The U.S. Seventh Circuit Court of Appeals dealt a blow to the owners of a horse ranch near Barrington in their property ownership battle with the Cook County Forest Preserve District, as judges said the Forest Preserve’s attempt to use the foreclosure process to acquire the land did not amount to an unconstitutional taking.
Judges William Bauer, Daniel Manion and David Hamilton heard arguments Sept. 28 covering part of a dispute pitting owners of a 400-acre Barrington estate against the Forest Preserve District, which held the mortgage on the land at the time the owners defaulted, foreclosed and then bought the property at the foreclosure auction. Hamilton wrote the decision issued July 26.
Meryl Squires-Cannon and Richard Kirk Cannon bought the land in 2006 through two wholly-owned limited liability companies, Royalty Properties and Cannon Squires Properties. The LLCs, also plaintiffs in the complaint, executed a one-year, $14.5 million mortgage with Amcore Bank. The Cannons maintain Amcore committed to modify the loan to a longer term before the end of the initial year, “but the financial crisis intervened,” Hamilton wrote, explaining a series of transactions that led to the Forest Preserve buying the mortgage from the FDIC and BMO Harris Bank, which purchased Amcore’s loan assets after its failure.
There have been three state and three federal lawsuits connected to the Cannons’ default on the loan; the one at appeal before the Seventh Circuit was dismissed by federal judge Sara Ellis, who determined the Cannons failed to state a claim the Forest Preserve violated the Fifth Amendment by illegally seizing the property.
Although the District passed an ordinance authorizing itself to acquire the state, the appeals panel noted that ordinance “did not effect the actual acquisition of the estate,” which would have violated federal law. Rather, “the estate became a part of the Forest Preserve only after the Forest Preserve bought it at the foreclosure sale, not before.”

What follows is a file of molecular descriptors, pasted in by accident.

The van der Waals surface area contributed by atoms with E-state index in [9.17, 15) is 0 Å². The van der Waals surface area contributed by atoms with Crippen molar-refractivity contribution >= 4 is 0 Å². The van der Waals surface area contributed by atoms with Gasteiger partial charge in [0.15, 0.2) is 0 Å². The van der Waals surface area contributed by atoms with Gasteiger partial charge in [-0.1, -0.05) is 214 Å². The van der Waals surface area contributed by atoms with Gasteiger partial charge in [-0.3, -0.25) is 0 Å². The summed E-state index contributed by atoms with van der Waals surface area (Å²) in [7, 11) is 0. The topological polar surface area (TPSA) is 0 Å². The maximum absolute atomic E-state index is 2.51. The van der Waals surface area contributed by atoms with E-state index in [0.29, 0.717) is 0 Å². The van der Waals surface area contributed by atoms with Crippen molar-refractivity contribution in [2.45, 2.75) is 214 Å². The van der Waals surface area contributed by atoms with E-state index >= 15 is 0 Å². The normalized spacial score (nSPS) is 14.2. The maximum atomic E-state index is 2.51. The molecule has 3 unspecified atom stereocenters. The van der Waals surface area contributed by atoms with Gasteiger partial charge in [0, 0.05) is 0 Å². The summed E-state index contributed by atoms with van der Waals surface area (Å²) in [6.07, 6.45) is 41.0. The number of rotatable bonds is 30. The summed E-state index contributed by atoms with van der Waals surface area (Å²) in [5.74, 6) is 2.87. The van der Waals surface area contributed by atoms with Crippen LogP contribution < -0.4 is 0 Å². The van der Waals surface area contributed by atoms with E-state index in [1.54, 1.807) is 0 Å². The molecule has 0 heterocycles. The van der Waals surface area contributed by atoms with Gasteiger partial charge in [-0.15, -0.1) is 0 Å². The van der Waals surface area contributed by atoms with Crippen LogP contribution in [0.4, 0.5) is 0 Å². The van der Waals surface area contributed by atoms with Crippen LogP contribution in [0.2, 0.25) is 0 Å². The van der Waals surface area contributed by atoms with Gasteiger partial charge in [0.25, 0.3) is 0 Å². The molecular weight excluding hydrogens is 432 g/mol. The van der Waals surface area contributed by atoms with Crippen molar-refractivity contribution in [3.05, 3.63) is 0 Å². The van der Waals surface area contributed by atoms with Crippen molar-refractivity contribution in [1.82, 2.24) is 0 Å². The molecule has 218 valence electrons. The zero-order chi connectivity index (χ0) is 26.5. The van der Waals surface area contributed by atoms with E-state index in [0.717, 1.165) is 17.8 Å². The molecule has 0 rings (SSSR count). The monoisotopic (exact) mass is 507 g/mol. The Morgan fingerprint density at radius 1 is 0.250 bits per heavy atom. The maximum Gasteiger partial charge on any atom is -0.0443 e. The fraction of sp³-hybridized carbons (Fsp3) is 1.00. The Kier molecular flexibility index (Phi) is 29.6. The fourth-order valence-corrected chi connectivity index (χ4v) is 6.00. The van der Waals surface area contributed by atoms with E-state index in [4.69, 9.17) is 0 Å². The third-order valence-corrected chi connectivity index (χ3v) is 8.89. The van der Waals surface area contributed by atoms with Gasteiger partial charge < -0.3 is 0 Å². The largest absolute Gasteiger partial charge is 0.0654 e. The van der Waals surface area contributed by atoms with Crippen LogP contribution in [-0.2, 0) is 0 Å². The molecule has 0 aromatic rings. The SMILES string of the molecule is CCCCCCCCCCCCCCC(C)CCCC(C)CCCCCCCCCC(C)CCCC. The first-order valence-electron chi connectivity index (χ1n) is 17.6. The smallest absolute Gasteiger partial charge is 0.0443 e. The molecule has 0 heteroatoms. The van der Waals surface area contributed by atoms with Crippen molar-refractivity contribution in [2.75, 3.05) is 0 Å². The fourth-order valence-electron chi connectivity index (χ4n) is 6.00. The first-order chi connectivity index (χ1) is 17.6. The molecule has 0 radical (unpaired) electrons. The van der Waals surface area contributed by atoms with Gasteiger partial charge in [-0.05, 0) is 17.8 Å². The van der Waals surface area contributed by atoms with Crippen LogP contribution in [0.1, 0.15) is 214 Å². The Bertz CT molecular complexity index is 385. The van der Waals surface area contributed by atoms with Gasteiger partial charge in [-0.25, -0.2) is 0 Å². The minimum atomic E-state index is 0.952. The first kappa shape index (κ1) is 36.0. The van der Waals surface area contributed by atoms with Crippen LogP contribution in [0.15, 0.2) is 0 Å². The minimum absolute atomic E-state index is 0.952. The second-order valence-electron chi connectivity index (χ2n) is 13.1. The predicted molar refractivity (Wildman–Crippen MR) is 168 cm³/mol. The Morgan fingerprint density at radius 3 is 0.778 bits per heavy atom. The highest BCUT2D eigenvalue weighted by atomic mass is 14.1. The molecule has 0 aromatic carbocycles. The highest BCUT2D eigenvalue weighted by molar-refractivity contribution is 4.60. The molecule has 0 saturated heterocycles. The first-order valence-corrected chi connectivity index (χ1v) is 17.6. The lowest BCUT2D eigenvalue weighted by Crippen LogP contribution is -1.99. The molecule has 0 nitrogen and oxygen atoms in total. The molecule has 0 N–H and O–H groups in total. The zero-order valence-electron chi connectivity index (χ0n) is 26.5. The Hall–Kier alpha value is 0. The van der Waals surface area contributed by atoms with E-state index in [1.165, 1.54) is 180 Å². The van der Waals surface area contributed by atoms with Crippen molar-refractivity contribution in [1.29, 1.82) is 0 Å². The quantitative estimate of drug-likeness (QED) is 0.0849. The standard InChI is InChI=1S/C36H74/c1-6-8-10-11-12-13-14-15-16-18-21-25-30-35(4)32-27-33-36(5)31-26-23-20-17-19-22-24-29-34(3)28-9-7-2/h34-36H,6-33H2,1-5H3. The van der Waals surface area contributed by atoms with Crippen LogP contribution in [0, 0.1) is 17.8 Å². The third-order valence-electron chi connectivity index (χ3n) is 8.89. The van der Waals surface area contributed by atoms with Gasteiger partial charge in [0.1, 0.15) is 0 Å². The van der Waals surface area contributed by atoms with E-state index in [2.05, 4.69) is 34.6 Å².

Likewise, the Cannons noted the ordinance authorized condemnation and designated the land as a future forest preserve, but Hamilton explained neither action formally constitutes a taking.
“If merely authorizing condemnation amounted to a taking, government projects requiring condemnation and compensation would become unmanageable,” Hamilton wrote.
The panel further backed Ellis’ ruling, saying the Forest Preserve didn’t foreclose on the property as a governmental prerogative, but in exercising its contractual right as the note holder. The Cannons insisted they contracted with a private party — Amcore — but as Hamilton wrote, the mortgage terms “gave the lender the right to assign the note to anyone else at any time without notice to or consent from the Cannons.”
The Cannons’ claims of fraudulent misrepresentation and concealment, which also included allegations against Forest Preserve lawyer Francis Keldermans, as well as a neighbor, Robert McGinley and McGinley Partners LLC, suffered from a failure to allege damages suffered and to show which facts the defendants were obligated to disclose.
They said both Keldermans and McGinley negotiated with them while obscuring their established partnership with the Forest Preserve. Had they known the truth, the Cannons maintain, they could have negotiated successfully with BMO. However, the Seventh Circuit panel agreed with Ellis in determining “the Cannons inflicted their own damage by defaulting on the note.” When the Cannons met with Keldermans and later McGinley, the Forest Preserve had already agreed to buy the note.
Finally, the Cannons failed to demonstrate what duty either Keldermans or McGinley owed, as they did not allege a fiduciary or confidential relationship, a determination that also scuttled derivative claims for conspiracy and aiding and abetting.
The panel affirmed’ Ellis opinion in full, saying she was right to grant the Forest Preserve its motion to dismiss the Cannons’ complaint.
Richard K. Cannon has represented the Cannons, according to federal court records.
The Forest Preserve District has been represented by attorneys Christopher W. Carmichael, of the firm of Henderson Parks LLC, and Maureen E. Schoaf, of the firm of Holland and Knight LLP, both of Chicago.